D: Jarrad Paul, Andrew Mogel / 101m
Cast: Jack Black, James Marsden, Kathryn Hahn, Jeffrey Tambor, Russell Posner, Mike White, Henry Zebrowski, Kyle Bornheimer
Dan Landsman (Black) is the self-styled chairman of his high school reunion committee. He enjoys what limited prestige comes with the position (which isn’t much), but can’t get the respect from his fellow committee members that he thinks he deserves. This is due to his overbearing, self-important approach to organising the reunion, and the fact that he was never popular in high school. As he and the rest of the committee call up their peers and are continually let down, Dan finds a solution in the unlikeliest of places: a Banana Boat commercial. The “star” of the commercial is none other than Oliver Lawless (Marsden), the most popular guy in high school. Dan reasons that if he can get Oliver to attend the reunion, everyone will.
Dan determines that a face-to-face approach is needed, but Oliver lives in L.A., while he lives in Pittsburgh. Under the pretence of going there for an important business meeting, Dan books a flight and gets ready to go. But his boss, Mr Schurmer (Tambor), insists on coming with him to help facilitate the deal that Dan has supposedly set up. Unable to persuade his boss to stay in Pittsburgh, he has no choice but to make it seem as if the deal has fallen through. Dan tracks down Oliver and they spend the night on the town, going from club to club and bar to bar and getting drunk and high. Dan goes back to his hotel room but in the early hours, Oliver, feeling down, pays him a visit. Dan reveals the true reason for his visit, and even tells Oliver about the so-called business deal; Oliver agrees to attend the reunion.
The next morning, Oliver poses as the businessman Dan has been dealing with, but instead of killing the deal as Dan needs him to, he tells Schurmer that it’s a go. Oliver apologises, but tells Dan he can easily put a stop to things when he’s back in Pittsburgh. That night they go out on the town again, but this time they end up back at Oliver’s apartment. To Dan’s surprise, Oliver makes a pass at him. What happens next leaves Dan bewildered and confused. Back home he finds his boss spending lots of money on the business in expectation of the deal going through, his fourteen year old son Zach (Posner) experiencing problems of the heart, and his wife Stacey (Hahn) pleased for him for landing the deal and Oliver’s attendance at the reunion.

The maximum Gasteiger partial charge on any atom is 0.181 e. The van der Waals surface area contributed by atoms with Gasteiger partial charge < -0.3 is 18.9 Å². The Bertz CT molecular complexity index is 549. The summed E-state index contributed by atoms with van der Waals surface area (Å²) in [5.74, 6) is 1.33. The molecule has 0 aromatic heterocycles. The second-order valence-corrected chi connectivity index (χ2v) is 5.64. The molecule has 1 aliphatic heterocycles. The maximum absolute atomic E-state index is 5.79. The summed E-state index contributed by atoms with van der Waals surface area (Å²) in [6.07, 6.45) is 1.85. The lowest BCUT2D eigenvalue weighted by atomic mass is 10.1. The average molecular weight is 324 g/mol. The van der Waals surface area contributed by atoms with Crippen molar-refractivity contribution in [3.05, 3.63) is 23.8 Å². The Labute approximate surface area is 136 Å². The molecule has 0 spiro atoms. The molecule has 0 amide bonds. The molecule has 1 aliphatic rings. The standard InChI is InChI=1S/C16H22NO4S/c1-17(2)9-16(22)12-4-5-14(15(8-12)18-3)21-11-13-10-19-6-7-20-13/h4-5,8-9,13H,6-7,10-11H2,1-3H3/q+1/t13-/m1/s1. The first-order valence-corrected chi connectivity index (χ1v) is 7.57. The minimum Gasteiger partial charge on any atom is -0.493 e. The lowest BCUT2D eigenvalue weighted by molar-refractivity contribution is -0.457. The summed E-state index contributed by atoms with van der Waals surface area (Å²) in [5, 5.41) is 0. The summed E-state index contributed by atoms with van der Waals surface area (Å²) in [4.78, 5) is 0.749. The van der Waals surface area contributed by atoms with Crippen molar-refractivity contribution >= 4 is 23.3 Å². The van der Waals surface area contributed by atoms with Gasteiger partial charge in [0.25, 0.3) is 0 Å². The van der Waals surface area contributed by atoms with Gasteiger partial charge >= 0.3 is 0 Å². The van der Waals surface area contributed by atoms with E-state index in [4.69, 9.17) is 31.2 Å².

But when Oliver arrives for the reunion and stays at Dan’s home, Dan begins behaving erratically, and he starts to alienate his wife and son, and the members of the committee (who don’t like him that much anyway). As the reunion draws nearer, he tries his best to behave normally but the events in L.A. have had a greater impact on him than even he’s aware of. And it’s at the reunion itself that Dan’s behaviour causes the greatest upset as he and Oliver confront each other over what happened, and Dan is left feeling isolated and alone, and wondering what he can do to make things right with the people he cares about.
Having previously worked on the script for Yes Man (2008), writers/directors Jarrad Paul and Andrew Mogel have upped their game somewhat for The D Train, and the result is a clever, sometimes very funny comedy drama that gives Black his best role since Bernie (2011) (though to be fair he has only made two other movies in that time). It’s also smart, knowing and occasionally tragic in its look at its main character’s constant need for respect and approbation, and the lengths he’ll go to in order to be acknowledged.
The social misfit is perhaps Black’s niche role (it can only be a matter of time before he plays a serial killer), and as in Bernie he’s uncomfortably comfortable in the role of a man whose social standing is based on his lack of popularity in high school (when we see him calling his fellow alumni not one of them appears to remember him without the benefit of some heavy prompting). Away from the reunion committee he’s in a respected position at work, with his boss happy to defer to Dan’s judgement on matters, while his home life appears secure as well. But it’s his lack of social presence that bothers him, and why he’s never fit in. Meeting Oliver in L.A. reminds him he can be a fun guy, that he can be good company, and more importantly, that those traits have always been inside him; it’s just needed someone of Oliver’s carefree nature to bring them out of him.